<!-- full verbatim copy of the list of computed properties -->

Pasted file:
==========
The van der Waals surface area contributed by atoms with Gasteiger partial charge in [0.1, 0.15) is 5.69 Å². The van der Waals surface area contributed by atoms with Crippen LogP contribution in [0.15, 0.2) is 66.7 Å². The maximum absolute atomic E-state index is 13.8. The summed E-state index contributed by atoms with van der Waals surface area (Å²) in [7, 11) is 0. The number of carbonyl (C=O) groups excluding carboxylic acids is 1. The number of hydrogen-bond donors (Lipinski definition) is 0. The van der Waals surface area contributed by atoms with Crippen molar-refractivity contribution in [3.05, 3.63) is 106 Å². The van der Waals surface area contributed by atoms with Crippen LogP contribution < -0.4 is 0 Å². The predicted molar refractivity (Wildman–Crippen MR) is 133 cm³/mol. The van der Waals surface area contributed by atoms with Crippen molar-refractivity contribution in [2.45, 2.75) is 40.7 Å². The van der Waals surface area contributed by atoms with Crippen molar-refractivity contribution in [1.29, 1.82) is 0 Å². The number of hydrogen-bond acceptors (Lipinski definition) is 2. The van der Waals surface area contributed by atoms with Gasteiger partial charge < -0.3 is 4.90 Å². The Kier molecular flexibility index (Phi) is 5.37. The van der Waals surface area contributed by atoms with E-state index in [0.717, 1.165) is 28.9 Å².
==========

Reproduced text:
The van der Waals surface area contributed by atoms with Gasteiger partial charge in [0.1, 0.15) is 5.69 Å². The van der Waals surface area contributed by atoms with Crippen LogP contribution in [0.15, 0.2) is 66.7 Å². The maximum absolute atomic E-state index is 13.8. The summed E-state index contributed by atoms with van der Waals surface area (Å²) in [7, 11) is 0. The number of carbonyl (C=O) groups excluding carboxylic acids is 1. The number of hydrogen-bond donors (Lipinski definition) is 0. The van der Waals surface area contributed by atoms with Crippen molar-refractivity contribution in [3.05, 3.63) is 106 Å². The van der Waals surface area contributed by atoms with Crippen LogP contribution < -0.4 is 0 Å². The predicted molar refractivity (Wildman–Crippen MR) is 133 cm³/mol. The van der Waals surface area contributed by atoms with Crippen molar-refractivity contribution in [2.45, 2.75) is 40.7 Å². The van der Waals surface area contributed by atoms with Crippen molar-refractivity contribution in [1.29, 1.82) is 0 Å². The number of hydrogen-bond acceptors (Lipinski definition) is 2. The van der Waals surface area contributed by atoms with Gasteiger partial charge < -0.3 is 4.90 Å². The Kier molecular flexibility index (Phi) is 5.37. The van der Waals surface area contributed by atoms with E-state index in [0.717, 1.165) is 28.9 Å².